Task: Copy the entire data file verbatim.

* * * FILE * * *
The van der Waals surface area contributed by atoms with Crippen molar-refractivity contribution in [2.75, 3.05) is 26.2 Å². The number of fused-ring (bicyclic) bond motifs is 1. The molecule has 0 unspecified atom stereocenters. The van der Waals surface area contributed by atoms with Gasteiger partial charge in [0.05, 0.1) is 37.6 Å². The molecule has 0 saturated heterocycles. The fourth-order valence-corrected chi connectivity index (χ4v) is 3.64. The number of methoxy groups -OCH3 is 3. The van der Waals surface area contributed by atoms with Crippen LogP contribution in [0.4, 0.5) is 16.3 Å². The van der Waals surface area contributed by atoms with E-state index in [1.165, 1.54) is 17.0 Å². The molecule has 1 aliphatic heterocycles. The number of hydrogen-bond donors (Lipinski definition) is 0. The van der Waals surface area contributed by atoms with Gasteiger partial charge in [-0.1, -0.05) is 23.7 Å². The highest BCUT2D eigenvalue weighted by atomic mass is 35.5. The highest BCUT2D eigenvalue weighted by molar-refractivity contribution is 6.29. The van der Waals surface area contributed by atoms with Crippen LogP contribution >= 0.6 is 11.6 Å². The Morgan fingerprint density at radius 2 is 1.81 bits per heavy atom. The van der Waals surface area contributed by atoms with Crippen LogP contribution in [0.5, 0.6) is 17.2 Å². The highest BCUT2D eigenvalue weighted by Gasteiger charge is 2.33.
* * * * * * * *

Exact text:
The van der Waals surface area contributed by atoms with Crippen molar-refractivity contribution in [2.75, 3.05) is 26.2 Å². The number of fused-ring (bicyclic) bond motifs is 1. The molecule has 0 unspecified atom stereocenters. The van der Waals surface area contributed by atoms with Gasteiger partial charge in [0.05, 0.1) is 37.6 Å². The molecule has 0 saturated heterocycles. The fourth-order valence-corrected chi connectivity index (χ4v) is 3.64. The number of methoxy groups -OCH3 is 3. The van der Waals surface area contributed by atoms with Crippen LogP contribution in [0.4, 0.5) is 16.3 Å². The van der Waals surface area contributed by atoms with E-state index in [1.165, 1.54) is 17.0 Å². The molecule has 1 aliphatic heterocycles. The number of hydrogen-bond donors (Lipinski definition) is 0. The van der Waals surface area contributed by atoms with Gasteiger partial charge in [-0.1, -0.05) is 23.7 Å². The highest BCUT2D eigenvalue weighted by atomic mass is 35.5. The highest BCUT2D eigenvalue weighted by molar-refractivity contribution is 6.29. The van der Waals surface area contributed by atoms with Crippen LogP contribution >= 0.6 is 11.6 Å². The Morgan fingerprint density at radius 2 is 1.81 bits per heavy atom. The van der Waals surface area contributed by atoms with Crippen LogP contribution in [0.5, 0.6) is 17.2 Å². The highest BCUT2D eigenvalue weighted by Gasteiger charge is 2.33.